Don’t get me wrong, God’s Law is very important, but it will never get you to heaven.  The Bible says that the Law makes us conscious of sin, not sinlessness.  There was a rich young lawyer who once asked Jesus what more he needed to do to get to heaven.  Jesus told him to keep the commandments, to love the Lord with all his heart, soul, strength and mind and to love his neighbor as himself.  The man actually thought he had done that.  Jesus knocked the self righteousness out of him when he pointed out then that he could sell everything he had and give it to the poor. He went away sad.  He had big bucks and toys.  Jesus pointed out that he sure loved the bucks and toys more than the Lord.  He didn’t want to give them up.  He was a sinner.   

It is easy to associate sin with criminals and killers and adulterers.  The law however points out that “there is no difference, for all have sinned. They are all gone aside; they are altogether filthy; no one does good, not even one.”   

But Paul also goes on to say that most of Israeland a whole lot of people to this day, miss the point of the Law.  They think it doesn’t fade and give way to the message of Jesus. “But their minds are dull, for to this day the same veil remains when the old covenant in taken away.”  Much of Israel misunderstood and felt that they could get to heaven by being as good as they could.  That was certainly true in Jesus’ day and it is true to this day.  So sad to hear!  There are billions of people who think that they can say something, do something, earn something or pay something to get into heaven.  Even Christians prefer to hear do this rather than Jesus did this.  I remember a man who once told me that he hears too much Gospel and not enough Law. Really?  So is God’s Law glorious and majestic and wonderful.  Sure it is, after all it is from God.  He doesn’t keep us guessing what he wants and expects and demands.  We do get a peak into him.  Yet if that’s all he said, we would all be lost.

There is another part we need and thank God we receive it.  This is something far more glorious than his power and the Law.  “Only in Christ is the veil taken away.”  The glory and majesty of God is found in what he does for us. “Where the Spirit is, there is freedom.”  The Holy Spirit convinces us of our sin.  They Holy Spirit convinces us of the need for God’s Son, Jesus. He is the Lamb of God who takes away the sin of the world.  Everything we couldn’t do to save us, Jesus did.  We are freed from the accusations of God’s Law which says you are a sinner.  The Gospel says, “You are forgiven.”  The Law says you are going to die.  The Gospel says, I am dying but I am living …a whole lot better than I am now.  In fact because of Jesus the people of Jesus will never hear, “Depart from me into everlasting fire” but rather “Come inherit the kingdom that has been prepared for you.”  Never will the people of Jesus have to fear the Last Day as Isaiah describes it, “the Lord is coming with fire, and his chariots are like a whirlwind; he will bring down his anger with fury, and his rebuke with flames of fire.”  Why?  Because of Jesus!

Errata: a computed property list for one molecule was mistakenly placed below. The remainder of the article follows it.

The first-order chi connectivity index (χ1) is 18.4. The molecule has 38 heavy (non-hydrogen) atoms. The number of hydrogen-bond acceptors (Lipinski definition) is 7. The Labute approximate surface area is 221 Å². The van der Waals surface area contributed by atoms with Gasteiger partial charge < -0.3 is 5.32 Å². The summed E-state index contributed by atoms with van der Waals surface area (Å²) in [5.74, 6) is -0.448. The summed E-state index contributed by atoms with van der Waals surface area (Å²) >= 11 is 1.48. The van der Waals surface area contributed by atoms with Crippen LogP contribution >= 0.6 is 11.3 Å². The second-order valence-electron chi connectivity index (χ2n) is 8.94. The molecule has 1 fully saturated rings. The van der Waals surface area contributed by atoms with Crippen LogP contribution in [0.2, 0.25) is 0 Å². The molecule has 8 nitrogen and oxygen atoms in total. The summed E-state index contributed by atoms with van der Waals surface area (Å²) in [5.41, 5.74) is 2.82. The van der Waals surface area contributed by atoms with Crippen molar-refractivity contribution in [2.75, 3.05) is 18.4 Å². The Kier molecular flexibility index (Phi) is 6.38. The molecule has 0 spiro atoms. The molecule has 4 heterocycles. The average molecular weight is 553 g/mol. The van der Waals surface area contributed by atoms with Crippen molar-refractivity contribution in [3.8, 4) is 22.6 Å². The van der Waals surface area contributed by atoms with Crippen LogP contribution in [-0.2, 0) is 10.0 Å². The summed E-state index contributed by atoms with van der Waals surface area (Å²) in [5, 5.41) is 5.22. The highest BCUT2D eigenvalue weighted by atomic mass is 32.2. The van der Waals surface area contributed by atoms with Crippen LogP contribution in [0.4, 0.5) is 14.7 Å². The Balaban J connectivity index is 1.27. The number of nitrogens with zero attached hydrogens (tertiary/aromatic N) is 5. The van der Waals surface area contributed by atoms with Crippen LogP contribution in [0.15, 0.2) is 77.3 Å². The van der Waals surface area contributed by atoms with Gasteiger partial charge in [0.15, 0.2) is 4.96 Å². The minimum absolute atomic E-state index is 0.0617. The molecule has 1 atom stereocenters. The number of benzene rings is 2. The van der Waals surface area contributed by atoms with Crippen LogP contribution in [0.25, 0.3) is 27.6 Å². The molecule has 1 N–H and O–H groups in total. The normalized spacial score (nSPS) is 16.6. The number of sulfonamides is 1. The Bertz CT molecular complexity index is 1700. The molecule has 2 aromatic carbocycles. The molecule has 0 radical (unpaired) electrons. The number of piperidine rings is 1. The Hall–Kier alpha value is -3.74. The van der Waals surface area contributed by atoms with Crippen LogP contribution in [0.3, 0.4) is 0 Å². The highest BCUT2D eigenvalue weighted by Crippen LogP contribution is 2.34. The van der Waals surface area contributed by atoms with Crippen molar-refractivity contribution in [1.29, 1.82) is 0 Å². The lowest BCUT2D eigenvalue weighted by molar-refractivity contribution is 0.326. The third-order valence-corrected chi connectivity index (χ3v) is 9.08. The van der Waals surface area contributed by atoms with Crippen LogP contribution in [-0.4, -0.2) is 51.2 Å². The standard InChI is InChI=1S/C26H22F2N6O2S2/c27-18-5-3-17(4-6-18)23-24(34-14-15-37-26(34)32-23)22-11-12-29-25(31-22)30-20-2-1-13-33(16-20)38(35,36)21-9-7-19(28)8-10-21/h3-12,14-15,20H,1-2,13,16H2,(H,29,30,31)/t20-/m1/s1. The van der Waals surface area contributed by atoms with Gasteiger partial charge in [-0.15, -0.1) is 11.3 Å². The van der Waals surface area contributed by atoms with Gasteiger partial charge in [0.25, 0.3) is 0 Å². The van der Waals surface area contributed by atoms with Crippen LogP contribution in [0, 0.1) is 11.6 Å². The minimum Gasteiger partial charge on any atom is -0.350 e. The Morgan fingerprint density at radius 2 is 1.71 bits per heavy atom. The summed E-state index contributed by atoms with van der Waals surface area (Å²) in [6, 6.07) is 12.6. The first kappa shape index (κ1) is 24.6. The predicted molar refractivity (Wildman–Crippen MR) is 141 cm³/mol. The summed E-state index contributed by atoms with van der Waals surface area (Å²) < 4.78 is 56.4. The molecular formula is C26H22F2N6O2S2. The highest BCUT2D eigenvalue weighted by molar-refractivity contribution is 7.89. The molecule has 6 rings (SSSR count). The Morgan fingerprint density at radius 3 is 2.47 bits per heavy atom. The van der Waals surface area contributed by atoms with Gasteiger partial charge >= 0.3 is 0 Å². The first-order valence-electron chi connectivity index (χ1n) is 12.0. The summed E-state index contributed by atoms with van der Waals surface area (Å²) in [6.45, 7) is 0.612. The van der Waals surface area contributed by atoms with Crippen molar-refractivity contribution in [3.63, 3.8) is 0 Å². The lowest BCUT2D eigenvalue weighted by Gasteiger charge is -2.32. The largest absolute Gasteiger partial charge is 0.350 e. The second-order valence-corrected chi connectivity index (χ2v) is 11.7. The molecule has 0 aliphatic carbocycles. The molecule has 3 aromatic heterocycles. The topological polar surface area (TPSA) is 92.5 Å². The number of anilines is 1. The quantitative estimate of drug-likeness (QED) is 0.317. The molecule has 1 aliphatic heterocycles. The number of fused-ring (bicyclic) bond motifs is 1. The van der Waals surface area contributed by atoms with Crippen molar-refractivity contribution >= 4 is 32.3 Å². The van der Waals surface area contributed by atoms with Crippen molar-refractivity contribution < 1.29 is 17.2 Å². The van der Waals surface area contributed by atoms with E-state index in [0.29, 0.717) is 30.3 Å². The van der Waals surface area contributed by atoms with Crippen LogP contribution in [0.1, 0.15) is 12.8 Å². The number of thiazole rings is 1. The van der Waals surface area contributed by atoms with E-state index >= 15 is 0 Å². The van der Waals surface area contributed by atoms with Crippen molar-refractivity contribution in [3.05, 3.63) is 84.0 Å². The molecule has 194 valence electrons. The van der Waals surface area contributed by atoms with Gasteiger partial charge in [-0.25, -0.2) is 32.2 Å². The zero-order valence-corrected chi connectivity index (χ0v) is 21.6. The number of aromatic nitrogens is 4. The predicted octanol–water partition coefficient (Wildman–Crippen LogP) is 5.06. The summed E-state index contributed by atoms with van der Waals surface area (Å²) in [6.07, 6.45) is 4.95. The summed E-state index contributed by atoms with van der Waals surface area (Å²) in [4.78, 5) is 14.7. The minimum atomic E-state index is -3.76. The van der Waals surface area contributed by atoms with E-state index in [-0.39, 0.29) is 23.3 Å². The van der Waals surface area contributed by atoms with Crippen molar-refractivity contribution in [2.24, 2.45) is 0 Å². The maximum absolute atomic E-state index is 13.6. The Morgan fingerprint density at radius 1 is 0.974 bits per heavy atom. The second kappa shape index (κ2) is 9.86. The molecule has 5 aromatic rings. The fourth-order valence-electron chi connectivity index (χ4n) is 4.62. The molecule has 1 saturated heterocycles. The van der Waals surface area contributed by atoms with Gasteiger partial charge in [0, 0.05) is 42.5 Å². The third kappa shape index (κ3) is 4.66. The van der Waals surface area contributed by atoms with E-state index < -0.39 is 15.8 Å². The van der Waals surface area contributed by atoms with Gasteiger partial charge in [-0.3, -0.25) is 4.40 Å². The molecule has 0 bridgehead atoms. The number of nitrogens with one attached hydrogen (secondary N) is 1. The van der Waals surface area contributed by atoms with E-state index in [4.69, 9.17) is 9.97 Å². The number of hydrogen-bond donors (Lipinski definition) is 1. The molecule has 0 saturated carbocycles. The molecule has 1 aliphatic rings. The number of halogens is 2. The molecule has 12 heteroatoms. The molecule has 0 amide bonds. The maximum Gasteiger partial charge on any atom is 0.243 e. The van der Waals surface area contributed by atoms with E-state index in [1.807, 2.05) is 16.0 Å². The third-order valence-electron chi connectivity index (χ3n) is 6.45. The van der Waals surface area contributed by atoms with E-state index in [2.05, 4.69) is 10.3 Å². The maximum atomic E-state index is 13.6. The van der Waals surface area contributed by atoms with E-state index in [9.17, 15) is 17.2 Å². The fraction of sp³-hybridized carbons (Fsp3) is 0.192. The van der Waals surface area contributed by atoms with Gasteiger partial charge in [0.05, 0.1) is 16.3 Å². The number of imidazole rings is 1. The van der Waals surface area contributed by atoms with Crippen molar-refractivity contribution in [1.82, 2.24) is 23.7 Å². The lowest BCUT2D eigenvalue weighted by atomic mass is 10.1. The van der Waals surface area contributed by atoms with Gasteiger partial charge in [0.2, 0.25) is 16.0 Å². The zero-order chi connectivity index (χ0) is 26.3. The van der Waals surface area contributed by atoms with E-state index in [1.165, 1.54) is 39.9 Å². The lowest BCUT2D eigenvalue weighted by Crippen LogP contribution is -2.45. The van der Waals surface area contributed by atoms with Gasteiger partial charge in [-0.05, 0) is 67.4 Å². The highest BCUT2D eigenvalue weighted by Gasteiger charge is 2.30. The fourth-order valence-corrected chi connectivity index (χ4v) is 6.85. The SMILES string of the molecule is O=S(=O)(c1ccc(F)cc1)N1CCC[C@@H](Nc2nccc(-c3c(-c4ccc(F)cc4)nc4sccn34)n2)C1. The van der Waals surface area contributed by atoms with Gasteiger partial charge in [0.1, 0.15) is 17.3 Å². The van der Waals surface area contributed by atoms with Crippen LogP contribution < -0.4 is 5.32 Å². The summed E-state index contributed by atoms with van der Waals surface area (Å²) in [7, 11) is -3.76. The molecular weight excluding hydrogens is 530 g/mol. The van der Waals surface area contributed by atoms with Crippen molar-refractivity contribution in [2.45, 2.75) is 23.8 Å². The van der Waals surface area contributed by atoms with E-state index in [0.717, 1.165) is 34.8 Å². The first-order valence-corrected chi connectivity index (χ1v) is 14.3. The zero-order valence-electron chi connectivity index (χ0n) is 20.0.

You know what else is glorious?  Paul says, Therefore, since through God’s mercy we have this ministry, we do not lose heart.”  God entrusts the sharing of God’s glory in Christ to the very ones on whom he is merciful.  That’s quite the privilege, don’t you think? 

Mardi Gras is going on now inNew Orleansand inMobile.  People say that Mardi Gras started inMobile.  It goes all the way to Ash Wednesday.  Our pastors and congregations say the French Quarter is quite the place to be as parade after parade goes on.  There are floats. From those floats people throw all kinds of beads.  People love to throw them and people like to catch them.  It is amazing what makes people happy and laugh.

Anybody who has ever beenNew Orleansknows those beads that are tossed and caught are cheap. It is amazing how people will battle for them.  Our glorious God, full of majesty and splendor, has something he wants us to catch too - an all sufficient and all satisfying Savior.  And be like the folks on the floats of Mardi Gras; share him with all others.